http://grooveshark.com/playlist/Billy+The+Kid/98492963

Aaron Copland already had a reputation for composing works the really captured the essence of the American West, so when the ballet impresario Lincoln Kirstein came up with the idea for a ballet based on the life of the American outlaw Billy the Kid, he immediately thought of Copland. As Rovi Staff says: "Copland, having already composed works evocative of the American west and Mexico like El Salon Mexico (1933-1936) and Saga of the Prairies (1937), was well prepared for this 'cowboy ballet.'"

The ballet, composed in 1938, is in seven movements: Introduction: The Open Prairie; Street in a Frontier Town; Mexican Dance and Finale; Prairie Night (Card Game at Night); Gun Battle; Celebration (After Billy's Capture); and Billy's Death — The Open Prairie Again.

Jim Smith has some interesting things to say about this ballet: "When Billy the Kid was shot dead by Pat Garrett in 1881 (over fifty years before Copland's ballet), he was portrayed by the media as a black-hearted villain and cold-hearted killer. As someone who represented anarchy and lawlessness, the Kid served throughout the late 1800s as a symbol for everything wrong with the American West — the 'devil’s meat,' as one newspaper reported. By the early 1900s, he was even beginning to disappear from American media and history books, having become a character from the past whose story should be ignored and forgotten. Then, in 1926, a Chicago journalist named Walter Noble Burns published a book titled The Saga of Billy the Kid. Burns had visited New Mexico on vacation, and while he was in the Land of Enchantment he heard stories about the Kid that changed his view of a character he had always thought was a villain. Burns interviewed people who had known the Kid and used those interviews to write the book that was eventually listed as a main selection of the Book of the Month Club. In short, Burns had written a bestseller that resurrected and redefined the Kid in popular culture. In The Saga of Billy the Kid, Burns portrayed the Kid as a young boy fighting against a powerful and corrupt political machine. According to Burns, the Kid was a noble and charming champion of the oppressed. The Kid may have been a violent young man, but his actions were justified, and he personified a type of individualism that was disappearing in America. All told, Burns created a hero for an America that felt betrayed by the financial corruption of the 1920s and the economic depression of the 1930s. During the 1930s, the Kid was at the height of his popularity as a hero in popular culture. In 1930, MGM made a movie titled Billy the Kid that showed the young outlaw sympathizing with the powerless and downtrodden, a heroic character fighting villainous bankers and big landowners. Preview audiences for the film reacted so negatively to the Kid’s death at the end of the film that MGM was forced to create a new ending, showing Pat Garrett shooting at the Kid and intentionally missing. The Kid then fled on horseback across the border into Mexico. As for Aaron Copland’s Billy the Kid, the music did nothing more than conform to the popular image of Billy the Kid that was widespread during the 1930s."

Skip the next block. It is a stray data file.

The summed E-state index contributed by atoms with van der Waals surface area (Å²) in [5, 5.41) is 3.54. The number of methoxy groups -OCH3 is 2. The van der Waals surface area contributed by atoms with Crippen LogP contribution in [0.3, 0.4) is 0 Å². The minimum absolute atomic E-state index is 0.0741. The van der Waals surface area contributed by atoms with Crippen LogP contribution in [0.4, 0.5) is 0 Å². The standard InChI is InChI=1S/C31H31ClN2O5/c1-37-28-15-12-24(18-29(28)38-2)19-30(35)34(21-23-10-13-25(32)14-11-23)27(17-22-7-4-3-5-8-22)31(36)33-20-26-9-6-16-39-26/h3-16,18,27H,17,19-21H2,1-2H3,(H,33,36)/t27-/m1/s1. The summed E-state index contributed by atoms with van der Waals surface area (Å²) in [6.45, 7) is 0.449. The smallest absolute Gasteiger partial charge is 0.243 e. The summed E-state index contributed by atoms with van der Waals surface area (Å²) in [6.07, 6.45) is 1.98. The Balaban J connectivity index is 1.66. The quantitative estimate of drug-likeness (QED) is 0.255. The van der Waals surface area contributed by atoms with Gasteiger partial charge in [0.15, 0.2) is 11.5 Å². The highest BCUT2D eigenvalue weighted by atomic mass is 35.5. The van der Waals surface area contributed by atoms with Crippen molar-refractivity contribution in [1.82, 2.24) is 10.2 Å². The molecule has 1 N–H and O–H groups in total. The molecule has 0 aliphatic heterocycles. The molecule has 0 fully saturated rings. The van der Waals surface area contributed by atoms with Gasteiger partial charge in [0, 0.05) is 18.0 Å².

My classical music post for today is Copland's Billy the Kid.___My classical music post for today is Copland's Billy the Kid.

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2014-06-03 15:11:56 (0 comments, 0 reshares, 3 +1s)

My classical music post is Stravinsky's Double Canon for String Quartet (Raoul Dufy in memoriam).

Today is the anniversary of the birth of the French Fauvist painter Raoul Dufy (3 June 1877–23 March 1953).

http://grooveshark.com/s/Double+Canon+for+String+Quartet/3ryRgU?src=5

I have always loved Dufy's colourful paintings, and I love the simplicity of his work. His French Riviera scenes of yachting and the sea are so gentle and calming. He also painted one of the largest paintings ever, a huge ode to electricity, the fresco La Fée Electricité, for the 1937 Exposition Internationale in Paris.

Many years ago, I also discovered his paintings of the orchestra and orchestral musicians. And I also discovered that Stravinsky wrote a work in memory of Dufy, the Double Canon for String Quartet (Raoul Dufy in memoriam) , although they never actually met.